When a group of children discover a strange cave at the beach, their lives are forever changed. Inside they find a hide out filled with computers and a man named Kokopelli who gives them a curious offer: to participate in a special game in which they save Earth from fifteen giant monsters. To defeat the invaders, he will give them a powerful mecha of black armor. The children eagerly sign the contract, name their new weapon Zearth, and must now take turns to pilot it; but the 'game' is in fact all too real and the consequences of battle become the stuff of nightmares. With no option to cancel the contract, is there any way to stop the game before it is too late for all of them?
Guided by a star only they can see, a group of maidens known as HiMEs have begun to gather at Fuuka Academy. These young women have been endowed with dangerous supernatural powers that they can use to their heart's content, but there's a price: to wield them, they must put their most important thing on the line. Now, in the midst of school work and friendships, they find themselves caught in the midst of strange conspiracies seemingly related to the terrifying monsters that attack them. Is the power of the HiMEs strong enough to save themselves and the ones they love?
Mai-HiME and Bokurano both play with emotions. Mai-HiME does start out very different and isn't as serious nor dramatic as Bokurano from the get-go; but the total package of both anime is definitely equally tragic and involving. What's more is that both use some fighting scenes to tie the story together making them even more similar.
Don't be fooled by the misleading beginning in My-Hime. There is plenty of darkness below the surface of reminiscent of Bokurano. These shows feature children in horrifically difficult situations that leaves them no choice, but to make hard life/death decisions. If you enjoyed the suspense and tragedy you found in one of these shows then you'll like the other.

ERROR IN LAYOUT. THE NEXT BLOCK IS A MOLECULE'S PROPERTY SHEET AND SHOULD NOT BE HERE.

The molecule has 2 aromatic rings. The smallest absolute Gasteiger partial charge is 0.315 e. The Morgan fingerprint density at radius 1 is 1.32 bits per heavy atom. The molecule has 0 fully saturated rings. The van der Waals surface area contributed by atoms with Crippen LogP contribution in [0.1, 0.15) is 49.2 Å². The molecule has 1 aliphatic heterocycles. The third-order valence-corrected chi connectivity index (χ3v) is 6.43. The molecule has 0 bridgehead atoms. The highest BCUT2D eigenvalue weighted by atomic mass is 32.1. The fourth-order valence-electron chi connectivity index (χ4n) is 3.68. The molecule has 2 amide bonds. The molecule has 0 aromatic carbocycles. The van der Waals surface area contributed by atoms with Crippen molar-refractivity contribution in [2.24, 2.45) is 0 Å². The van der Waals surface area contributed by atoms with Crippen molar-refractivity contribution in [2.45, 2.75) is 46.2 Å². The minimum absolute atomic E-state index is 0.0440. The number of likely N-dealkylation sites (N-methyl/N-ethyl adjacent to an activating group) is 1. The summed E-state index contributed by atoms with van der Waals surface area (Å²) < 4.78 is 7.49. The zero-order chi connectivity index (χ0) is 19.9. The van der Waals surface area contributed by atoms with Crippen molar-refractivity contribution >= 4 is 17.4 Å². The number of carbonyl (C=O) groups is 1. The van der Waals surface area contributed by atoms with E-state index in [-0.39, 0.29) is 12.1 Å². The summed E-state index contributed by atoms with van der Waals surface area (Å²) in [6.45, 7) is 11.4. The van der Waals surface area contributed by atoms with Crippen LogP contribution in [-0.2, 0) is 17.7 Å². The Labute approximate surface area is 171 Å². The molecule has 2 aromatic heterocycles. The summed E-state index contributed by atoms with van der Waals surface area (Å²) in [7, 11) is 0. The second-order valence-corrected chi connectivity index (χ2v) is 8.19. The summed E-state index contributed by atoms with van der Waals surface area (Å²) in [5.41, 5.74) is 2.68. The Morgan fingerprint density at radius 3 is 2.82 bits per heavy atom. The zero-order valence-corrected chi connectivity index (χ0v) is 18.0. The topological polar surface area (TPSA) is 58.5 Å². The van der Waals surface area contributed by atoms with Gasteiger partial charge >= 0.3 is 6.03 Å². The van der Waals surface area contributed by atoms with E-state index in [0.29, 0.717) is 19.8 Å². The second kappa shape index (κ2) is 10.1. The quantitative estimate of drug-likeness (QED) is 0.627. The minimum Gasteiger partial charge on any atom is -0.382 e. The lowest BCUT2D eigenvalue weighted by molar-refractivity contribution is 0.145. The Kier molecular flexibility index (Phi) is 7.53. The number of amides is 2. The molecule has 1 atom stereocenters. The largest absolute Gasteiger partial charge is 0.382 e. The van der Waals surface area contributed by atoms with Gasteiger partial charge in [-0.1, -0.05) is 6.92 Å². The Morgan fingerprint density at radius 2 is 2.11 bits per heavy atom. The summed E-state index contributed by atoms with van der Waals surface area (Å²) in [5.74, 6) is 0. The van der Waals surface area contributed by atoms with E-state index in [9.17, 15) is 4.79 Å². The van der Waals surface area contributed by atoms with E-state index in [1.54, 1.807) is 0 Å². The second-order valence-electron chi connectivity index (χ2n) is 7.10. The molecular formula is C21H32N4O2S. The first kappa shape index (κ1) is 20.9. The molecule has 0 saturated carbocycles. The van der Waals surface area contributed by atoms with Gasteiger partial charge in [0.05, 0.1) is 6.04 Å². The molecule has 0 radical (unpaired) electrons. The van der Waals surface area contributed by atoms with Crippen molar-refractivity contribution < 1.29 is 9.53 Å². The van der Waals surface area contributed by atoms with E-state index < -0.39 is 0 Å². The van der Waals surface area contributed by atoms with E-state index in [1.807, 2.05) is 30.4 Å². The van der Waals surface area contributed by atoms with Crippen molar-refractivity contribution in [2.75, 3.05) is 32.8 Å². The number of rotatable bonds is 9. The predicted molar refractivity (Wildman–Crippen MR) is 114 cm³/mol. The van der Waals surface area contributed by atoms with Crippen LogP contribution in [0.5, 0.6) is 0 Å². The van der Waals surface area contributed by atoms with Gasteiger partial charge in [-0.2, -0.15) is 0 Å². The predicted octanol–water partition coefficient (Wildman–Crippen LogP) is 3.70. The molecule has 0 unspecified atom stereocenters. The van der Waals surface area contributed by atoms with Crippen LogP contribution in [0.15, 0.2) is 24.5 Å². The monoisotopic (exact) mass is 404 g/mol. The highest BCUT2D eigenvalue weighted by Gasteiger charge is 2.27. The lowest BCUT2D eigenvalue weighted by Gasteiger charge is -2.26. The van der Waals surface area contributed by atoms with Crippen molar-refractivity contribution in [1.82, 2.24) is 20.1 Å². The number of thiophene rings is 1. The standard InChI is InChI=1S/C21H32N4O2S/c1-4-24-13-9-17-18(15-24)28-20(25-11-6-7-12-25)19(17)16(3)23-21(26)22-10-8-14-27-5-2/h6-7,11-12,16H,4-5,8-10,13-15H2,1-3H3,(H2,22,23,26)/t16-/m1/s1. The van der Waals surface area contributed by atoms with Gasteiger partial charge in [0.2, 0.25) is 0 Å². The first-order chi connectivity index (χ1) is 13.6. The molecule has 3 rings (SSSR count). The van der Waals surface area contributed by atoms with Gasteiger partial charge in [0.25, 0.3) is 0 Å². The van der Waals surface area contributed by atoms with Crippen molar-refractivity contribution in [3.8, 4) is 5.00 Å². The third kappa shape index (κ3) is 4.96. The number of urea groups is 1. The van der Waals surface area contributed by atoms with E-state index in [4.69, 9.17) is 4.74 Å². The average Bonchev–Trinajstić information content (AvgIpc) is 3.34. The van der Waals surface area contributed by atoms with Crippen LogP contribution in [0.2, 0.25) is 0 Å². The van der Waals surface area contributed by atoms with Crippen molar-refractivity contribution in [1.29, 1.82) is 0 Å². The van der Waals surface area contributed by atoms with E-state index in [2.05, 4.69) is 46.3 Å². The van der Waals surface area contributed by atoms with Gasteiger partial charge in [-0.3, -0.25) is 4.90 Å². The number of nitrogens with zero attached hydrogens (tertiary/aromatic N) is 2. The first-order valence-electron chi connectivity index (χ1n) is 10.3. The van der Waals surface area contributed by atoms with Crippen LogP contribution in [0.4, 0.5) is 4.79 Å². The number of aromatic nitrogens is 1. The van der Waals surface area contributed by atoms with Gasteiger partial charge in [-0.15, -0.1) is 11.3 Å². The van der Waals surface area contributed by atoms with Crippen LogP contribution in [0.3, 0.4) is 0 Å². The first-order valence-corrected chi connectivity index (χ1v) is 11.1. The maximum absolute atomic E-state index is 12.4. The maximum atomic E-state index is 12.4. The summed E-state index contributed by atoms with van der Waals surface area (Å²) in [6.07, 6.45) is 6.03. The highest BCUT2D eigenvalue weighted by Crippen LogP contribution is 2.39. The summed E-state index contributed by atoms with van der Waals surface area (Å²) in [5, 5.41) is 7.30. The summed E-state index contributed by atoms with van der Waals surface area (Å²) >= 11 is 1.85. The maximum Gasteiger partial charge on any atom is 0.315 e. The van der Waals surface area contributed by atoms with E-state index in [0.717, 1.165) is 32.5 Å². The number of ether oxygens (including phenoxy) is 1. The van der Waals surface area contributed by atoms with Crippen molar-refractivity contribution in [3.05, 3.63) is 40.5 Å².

When Haruka, Yuu and their friends decided to go ghost hunting, they had no idea the "ghosts" they'd find would turn their lives upside down. Black-clad and wielding quantum powers, these knights from the future are after an artifact of immense power that they hope will save their dimension from destruction: the Dragon Torque; and Haruka seems to be the key. As factions within the knights violently disagree on how to proceed, Haruka and the gang are caught up in a fight with the Shangri La, in an existential battle where fates of entire universes are decided.
Noein and Bokurano are very different; each has a unique premise and unusual animation, but I still have a gut feeling that if you liked one of these, you'd like the other. Each has plenty of character development, an interesting flow, and the stories involve very heavy stakes. I have no better way of explaining this recommendation, so you'll just have to trust me! If you liked one of these, you should at least try out the other.
That being said, I did enjoy Bokurano much more, though.
Though Bokura no is certainly deeper (read depressive, moving and higher death rate) than Noein, they do have something incommon. Maybe it's how the story is told, maybe it's the charaters and their developement, but if you liked Noein try Bokura no and vice versa. Neither of those have a great animation level (Bokurano is probably more unorthodox in therms of animation), but both have nice OST.